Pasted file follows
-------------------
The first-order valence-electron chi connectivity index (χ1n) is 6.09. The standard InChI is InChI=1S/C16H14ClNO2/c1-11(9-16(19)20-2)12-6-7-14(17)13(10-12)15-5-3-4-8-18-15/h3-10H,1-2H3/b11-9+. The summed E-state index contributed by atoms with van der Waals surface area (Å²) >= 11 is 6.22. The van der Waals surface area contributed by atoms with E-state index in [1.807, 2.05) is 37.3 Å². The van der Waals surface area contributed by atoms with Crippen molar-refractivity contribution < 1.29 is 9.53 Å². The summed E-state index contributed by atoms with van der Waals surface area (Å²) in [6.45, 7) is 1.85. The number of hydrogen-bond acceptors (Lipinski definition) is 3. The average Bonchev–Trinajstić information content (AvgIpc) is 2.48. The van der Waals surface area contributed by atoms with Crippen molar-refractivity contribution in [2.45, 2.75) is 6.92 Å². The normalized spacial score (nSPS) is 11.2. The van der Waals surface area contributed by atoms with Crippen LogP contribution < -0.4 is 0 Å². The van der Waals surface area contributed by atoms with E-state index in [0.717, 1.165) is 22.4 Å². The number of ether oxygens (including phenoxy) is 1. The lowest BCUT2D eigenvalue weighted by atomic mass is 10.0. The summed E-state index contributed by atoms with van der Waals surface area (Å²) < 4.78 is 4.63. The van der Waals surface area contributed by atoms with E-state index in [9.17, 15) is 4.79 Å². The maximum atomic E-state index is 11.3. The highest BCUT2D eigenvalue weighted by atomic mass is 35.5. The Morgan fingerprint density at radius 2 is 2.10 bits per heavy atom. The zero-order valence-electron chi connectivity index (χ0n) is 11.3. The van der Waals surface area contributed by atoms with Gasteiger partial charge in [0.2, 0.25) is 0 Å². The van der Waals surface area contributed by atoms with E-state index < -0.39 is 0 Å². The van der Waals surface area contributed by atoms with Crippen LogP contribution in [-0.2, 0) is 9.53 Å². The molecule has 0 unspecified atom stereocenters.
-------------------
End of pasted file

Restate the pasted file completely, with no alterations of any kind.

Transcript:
The first-order valence-electron chi connectivity index (χ1n) is 6.09. The standard InChI is InChI=1S/C16H14ClNO2/c1-11(9-16(19)20-2)12-6-7-14(17)13(10-12)15-5-3-4-8-18-15/h3-10H,1-2H3/b11-9+. The summed E-state index contributed by atoms with van der Waals surface area (Å²) >= 11 is 6.22. The van der Waals surface area contributed by atoms with E-state index in [1.807, 2.05) is 37.3 Å². The van der Waals surface area contributed by atoms with Crippen molar-refractivity contribution < 1.29 is 9.53 Å². The summed E-state index contributed by atoms with van der Waals surface area (Å²) in [6.45, 7) is 1.85. The number of hydrogen-bond acceptors (Lipinski definition) is 3. The average Bonchev–Trinajstić information content (AvgIpc) is 2.48. The van der Waals surface area contributed by atoms with Crippen molar-refractivity contribution in [2.45, 2.75) is 6.92 Å². The normalized spacial score (nSPS) is 11.2. The van der Waals surface area contributed by atoms with Crippen LogP contribution < -0.4 is 0 Å². The van der Waals surface area contributed by atoms with E-state index in [0.717, 1.165) is 22.4 Å². The number of ether oxygens (including phenoxy) is 1. The lowest BCUT2D eigenvalue weighted by atomic mass is 10.0. The summed E-state index contributed by atoms with van der Waals surface area (Å²) < 4.78 is 4.63. The van der Waals surface area contributed by atoms with E-state index in [9.17, 15) is 4.79 Å². The maximum atomic E-state index is 11.3. The highest BCUT2D eigenvalue weighted by atomic mass is 35.5. The Morgan fingerprint density at radius 2 is 2.10 bits per heavy atom. The zero-order valence-electron chi connectivity index (χ0n) is 11.3. The van der Waals surface area contributed by atoms with Gasteiger partial charge in [0.2, 0.25) is 0 Å². The van der Waals surface area contributed by atoms with E-state index < -0.39 is 0 Å². The van der Waals surface area contributed by atoms with Crippen LogP contribution in [-0.2, 0) is 9.53 Å². The molecule has 0 unspecified atom stereocenters.